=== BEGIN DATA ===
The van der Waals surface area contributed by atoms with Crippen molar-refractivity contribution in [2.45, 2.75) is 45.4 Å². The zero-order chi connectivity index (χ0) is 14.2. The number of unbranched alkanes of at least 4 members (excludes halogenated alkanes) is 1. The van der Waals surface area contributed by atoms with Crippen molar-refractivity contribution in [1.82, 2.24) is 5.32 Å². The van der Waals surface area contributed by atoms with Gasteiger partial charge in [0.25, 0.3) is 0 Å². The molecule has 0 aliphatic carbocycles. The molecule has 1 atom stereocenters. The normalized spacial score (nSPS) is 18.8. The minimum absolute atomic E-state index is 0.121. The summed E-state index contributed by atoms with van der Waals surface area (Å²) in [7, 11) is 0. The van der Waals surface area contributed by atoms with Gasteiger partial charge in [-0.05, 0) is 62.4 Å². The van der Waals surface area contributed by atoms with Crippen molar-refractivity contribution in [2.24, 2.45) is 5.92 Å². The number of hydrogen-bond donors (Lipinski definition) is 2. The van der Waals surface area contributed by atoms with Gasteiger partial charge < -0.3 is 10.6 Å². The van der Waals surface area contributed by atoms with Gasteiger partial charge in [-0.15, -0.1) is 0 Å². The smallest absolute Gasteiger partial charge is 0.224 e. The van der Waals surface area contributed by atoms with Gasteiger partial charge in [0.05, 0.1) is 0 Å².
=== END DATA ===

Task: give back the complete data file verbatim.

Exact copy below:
The van der Waals surface area contributed by atoms with Crippen molar-refractivity contribution in [2.45, 2.75) is 45.4 Å². The zero-order chi connectivity index (χ0) is 14.2. The number of unbranched alkanes of at least 4 members (excludes halogenated alkanes) is 1. The van der Waals surface area contributed by atoms with Crippen molar-refractivity contribution in [1.82, 2.24) is 5.32 Å². The van der Waals surface area contributed by atoms with Gasteiger partial charge in [0.25, 0.3) is 0 Å². The molecule has 0 aliphatic carbocycles. The molecule has 1 atom stereocenters. The normalized spacial score (nSPS) is 18.8. The minimum absolute atomic E-state index is 0.121. The summed E-state index contributed by atoms with van der Waals surface area (Å²) in [7, 11) is 0. The van der Waals surface area contributed by atoms with Gasteiger partial charge in [-0.05, 0) is 62.4 Å². The van der Waals surface area contributed by atoms with Crippen molar-refractivity contribution in [2.24, 2.45) is 5.92 Å². The number of hydrogen-bond donors (Lipinski definition) is 2. The van der Waals surface area contributed by atoms with Gasteiger partial charge < -0.3 is 10.6 Å². The van der Waals surface area contributed by atoms with Gasteiger partial charge in [-0.15, -0.1) is 0 Å². The smallest absolute Gasteiger partial charge is 0.224 e. The van der Waals surface area contributed by atoms with Gasteiger partial charge in [0.05, 0.1) is 0 Å².